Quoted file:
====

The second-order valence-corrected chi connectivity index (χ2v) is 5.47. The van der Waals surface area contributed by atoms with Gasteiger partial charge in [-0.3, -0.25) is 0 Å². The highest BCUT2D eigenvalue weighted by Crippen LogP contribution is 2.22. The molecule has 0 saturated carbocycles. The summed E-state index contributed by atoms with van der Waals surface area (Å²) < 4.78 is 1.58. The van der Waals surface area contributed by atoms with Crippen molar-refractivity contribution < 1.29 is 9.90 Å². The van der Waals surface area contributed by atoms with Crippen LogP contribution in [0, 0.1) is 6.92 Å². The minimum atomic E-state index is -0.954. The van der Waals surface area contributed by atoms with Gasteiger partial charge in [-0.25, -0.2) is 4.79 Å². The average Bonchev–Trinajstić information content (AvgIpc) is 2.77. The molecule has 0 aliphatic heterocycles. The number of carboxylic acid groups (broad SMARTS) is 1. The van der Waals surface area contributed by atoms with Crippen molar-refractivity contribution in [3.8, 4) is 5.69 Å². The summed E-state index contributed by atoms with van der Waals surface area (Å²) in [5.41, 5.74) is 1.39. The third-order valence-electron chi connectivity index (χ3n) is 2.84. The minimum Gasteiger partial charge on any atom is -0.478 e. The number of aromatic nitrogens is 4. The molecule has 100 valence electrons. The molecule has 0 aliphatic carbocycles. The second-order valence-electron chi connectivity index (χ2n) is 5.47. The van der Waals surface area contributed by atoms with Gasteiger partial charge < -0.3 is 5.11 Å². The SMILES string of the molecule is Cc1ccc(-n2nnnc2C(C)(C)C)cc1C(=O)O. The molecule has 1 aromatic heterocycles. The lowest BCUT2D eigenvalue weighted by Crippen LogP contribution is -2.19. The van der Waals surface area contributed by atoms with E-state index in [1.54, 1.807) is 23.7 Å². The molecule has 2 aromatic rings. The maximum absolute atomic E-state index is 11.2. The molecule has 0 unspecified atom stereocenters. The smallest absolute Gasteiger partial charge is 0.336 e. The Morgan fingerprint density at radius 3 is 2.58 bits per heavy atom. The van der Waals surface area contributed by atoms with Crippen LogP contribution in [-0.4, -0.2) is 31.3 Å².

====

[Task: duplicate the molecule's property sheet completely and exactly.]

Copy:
The second-order valence-corrected chi connectivity index (χ2v) is 5.47. The van der Waals surface area contributed by atoms with Gasteiger partial charge in [-0.3, -0.25) is 0 Å². The highest BCUT2D eigenvalue weighted by Crippen LogP contribution is 2.22. The molecule has 0 saturated carbocycles. The summed E-state index contributed by atoms with van der Waals surface area (Å²) < 4.78 is 1.58. The van der Waals surface area contributed by atoms with Crippen molar-refractivity contribution < 1.29 is 9.90 Å². The van der Waals surface area contributed by atoms with Crippen LogP contribution in [0, 0.1) is 6.92 Å². The minimum atomic E-state index is -0.954. The van der Waals surface area contributed by atoms with Gasteiger partial charge in [-0.25, -0.2) is 4.79 Å². The average Bonchev–Trinajstić information content (AvgIpc) is 2.77. The molecule has 0 aliphatic heterocycles. The number of carboxylic acid groups (broad SMARTS) is 1. The van der Waals surface area contributed by atoms with Crippen molar-refractivity contribution in [3.8, 4) is 5.69 Å². The summed E-state index contributed by atoms with van der Waals surface area (Å²) in [5.41, 5.74) is 1.39. The third-order valence-electron chi connectivity index (χ3n) is 2.84. The minimum Gasteiger partial charge on any atom is -0.478 e. The number of aromatic nitrogens is 4. The molecule has 100 valence electrons. The molecule has 0 aliphatic carbocycles. The second-order valence-electron chi connectivity index (χ2n) is 5.47. The van der Waals surface area contributed by atoms with Gasteiger partial charge < -0.3 is 5.11 Å². The SMILES string of the molecule is Cc1ccc(-n2nnnc2C(C)(C)C)cc1C(=O)O. The molecule has 1 aromatic heterocycles. The lowest BCUT2D eigenvalue weighted by Crippen LogP contribution is -2.19. The van der Waals surface area contributed by atoms with E-state index in [1.54, 1.807) is 23.7 Å². The molecule has 2 aromatic rings. The maximum absolute atomic E-state index is 11.2. The molecule has 0 unspecified atom stereocenters. The smallest absolute Gasteiger partial charge is 0.336 e. The Morgan fingerprint density at radius 3 is 2.58 bits per heavy atom. The van der Waals surface area contributed by atoms with Crippen LogP contribution in [-0.4, -0.2) is 31.3 Å².